If process is everything, then where better to see work than in the artist studio. Paying a visit last week to Helen Carnac and David Gates in both their work spaces, I was once again impressed to see how the combination of materials, tools and works in progress make such a cohesive and aesthetic whole. It reveals something fundamental about their practice; I only wish I could say the same about my own studio!
Occupying adjoining spaces in an old manufacturing building in south-east London, their studios are full of stuff in a state of productive messiness, seemingly random arrangements of things making you question whether they’ve been placed with specific intent or not. I know of course that details here are all important, and it's fascinating to see how these ad-hoc juxtapositions, these accidental montages, end up finding their way into the work they each produce.
There is some kind of ‘cross-pollination’ happening between the two studios, a conversational exchange between one space and the other. Having worked with Helen and David on a number of projects, I am familiar with much of what I see here. What I’ve photographed however is also resonant with ideas addressed in my own work; I have captured what I know and recognise in my own practice. Could these photographs be evidence some kind of melding all of our work?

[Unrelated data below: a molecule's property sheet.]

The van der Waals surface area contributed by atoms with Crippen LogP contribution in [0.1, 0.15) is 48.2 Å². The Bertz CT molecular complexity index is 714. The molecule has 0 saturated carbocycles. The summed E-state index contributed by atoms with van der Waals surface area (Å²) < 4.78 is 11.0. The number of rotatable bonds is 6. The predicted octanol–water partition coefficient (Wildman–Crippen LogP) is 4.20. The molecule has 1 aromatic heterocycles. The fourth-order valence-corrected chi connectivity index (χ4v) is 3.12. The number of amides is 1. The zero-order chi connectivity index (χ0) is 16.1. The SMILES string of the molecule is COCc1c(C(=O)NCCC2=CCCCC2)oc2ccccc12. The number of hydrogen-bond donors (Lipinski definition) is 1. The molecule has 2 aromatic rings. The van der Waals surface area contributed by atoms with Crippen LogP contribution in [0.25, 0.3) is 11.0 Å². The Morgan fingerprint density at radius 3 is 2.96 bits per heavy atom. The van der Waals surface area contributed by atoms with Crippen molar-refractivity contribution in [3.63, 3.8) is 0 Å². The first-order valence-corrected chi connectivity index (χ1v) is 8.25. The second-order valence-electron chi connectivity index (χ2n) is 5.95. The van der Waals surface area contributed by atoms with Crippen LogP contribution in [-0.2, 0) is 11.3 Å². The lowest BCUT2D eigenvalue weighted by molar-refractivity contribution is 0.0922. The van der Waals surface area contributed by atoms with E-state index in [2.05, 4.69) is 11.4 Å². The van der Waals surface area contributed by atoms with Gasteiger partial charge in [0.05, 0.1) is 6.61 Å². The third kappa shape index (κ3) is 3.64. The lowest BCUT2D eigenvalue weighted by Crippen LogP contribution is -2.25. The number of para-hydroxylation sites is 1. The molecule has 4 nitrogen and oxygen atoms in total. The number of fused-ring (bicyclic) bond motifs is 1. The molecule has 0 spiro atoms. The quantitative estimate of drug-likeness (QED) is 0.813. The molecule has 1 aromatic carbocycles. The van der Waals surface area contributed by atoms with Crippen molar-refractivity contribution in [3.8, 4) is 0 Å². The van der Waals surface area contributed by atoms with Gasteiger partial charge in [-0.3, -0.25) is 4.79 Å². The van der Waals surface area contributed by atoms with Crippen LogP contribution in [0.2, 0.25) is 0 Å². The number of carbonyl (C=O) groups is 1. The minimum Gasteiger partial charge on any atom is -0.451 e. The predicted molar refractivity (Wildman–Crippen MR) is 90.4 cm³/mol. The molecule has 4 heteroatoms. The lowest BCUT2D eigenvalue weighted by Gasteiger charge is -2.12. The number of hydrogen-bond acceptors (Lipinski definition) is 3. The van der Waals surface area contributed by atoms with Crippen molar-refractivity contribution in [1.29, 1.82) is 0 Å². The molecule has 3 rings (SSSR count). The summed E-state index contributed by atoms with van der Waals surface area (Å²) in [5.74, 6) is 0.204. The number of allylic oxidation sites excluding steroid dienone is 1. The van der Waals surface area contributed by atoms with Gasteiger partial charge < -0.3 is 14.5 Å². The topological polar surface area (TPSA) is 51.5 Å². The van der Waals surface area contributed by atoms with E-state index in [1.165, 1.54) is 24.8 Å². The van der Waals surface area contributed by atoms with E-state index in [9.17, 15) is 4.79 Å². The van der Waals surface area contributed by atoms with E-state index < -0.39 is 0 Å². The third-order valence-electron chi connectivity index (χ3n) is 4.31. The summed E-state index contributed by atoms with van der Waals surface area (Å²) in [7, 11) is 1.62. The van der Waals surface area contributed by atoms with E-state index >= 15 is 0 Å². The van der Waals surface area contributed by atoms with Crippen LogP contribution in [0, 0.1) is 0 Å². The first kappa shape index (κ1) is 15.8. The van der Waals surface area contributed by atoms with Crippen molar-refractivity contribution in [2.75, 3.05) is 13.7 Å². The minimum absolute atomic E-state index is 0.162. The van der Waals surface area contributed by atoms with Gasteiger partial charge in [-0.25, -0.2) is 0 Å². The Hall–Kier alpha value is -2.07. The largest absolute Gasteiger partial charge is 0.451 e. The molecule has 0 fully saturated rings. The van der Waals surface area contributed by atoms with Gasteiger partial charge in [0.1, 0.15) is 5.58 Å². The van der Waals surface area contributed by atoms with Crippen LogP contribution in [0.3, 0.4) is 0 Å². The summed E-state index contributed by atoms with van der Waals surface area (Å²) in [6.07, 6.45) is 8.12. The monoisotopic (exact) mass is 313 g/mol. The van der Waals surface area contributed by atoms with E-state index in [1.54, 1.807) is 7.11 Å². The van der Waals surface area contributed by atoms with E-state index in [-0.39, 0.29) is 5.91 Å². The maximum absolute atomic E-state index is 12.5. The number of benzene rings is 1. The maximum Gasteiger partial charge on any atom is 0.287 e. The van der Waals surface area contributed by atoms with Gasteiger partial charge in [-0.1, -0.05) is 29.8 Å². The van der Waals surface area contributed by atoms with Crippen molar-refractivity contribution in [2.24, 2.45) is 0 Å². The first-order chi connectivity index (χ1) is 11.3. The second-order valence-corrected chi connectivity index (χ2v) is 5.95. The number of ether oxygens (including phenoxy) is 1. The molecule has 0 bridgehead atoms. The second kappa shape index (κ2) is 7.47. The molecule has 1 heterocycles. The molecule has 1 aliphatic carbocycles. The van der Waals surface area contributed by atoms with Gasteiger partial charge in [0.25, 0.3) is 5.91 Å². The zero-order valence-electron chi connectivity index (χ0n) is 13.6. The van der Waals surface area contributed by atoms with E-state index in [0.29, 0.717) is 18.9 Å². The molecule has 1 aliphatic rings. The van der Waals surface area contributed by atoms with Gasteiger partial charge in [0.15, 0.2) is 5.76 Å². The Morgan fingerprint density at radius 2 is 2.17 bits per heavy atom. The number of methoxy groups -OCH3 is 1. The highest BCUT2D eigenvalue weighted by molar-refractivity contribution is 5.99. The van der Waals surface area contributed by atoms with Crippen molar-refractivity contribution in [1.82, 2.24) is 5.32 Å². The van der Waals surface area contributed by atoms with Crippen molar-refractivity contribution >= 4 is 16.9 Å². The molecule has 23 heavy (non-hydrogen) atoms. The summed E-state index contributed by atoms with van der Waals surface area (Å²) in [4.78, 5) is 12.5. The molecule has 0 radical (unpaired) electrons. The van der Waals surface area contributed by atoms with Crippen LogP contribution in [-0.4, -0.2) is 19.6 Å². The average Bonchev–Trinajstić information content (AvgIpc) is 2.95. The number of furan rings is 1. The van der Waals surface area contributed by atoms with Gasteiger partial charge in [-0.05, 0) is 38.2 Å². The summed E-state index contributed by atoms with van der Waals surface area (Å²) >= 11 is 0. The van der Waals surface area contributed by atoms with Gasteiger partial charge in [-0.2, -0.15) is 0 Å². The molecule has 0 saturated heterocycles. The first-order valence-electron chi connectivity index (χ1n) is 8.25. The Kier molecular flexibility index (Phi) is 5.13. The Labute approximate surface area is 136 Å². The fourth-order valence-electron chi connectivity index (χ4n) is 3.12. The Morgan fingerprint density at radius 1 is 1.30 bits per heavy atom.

I've often wondered what the outcome would be if artists swapped studios for a period of time. In this case I would use David’s woodworking tools, David try his hand at enameling, and Helen work with my secateurs, lace bobbins and crochet hooks. I can't imagine David trusting me to go anywhere near his hand tools, so we'll never know the outcome of this, but these pictures, showing detailed views of both David and Helen work spaces, go some way I think in giving me a sense of what would happen with this imagined 'studio surfing' scheme.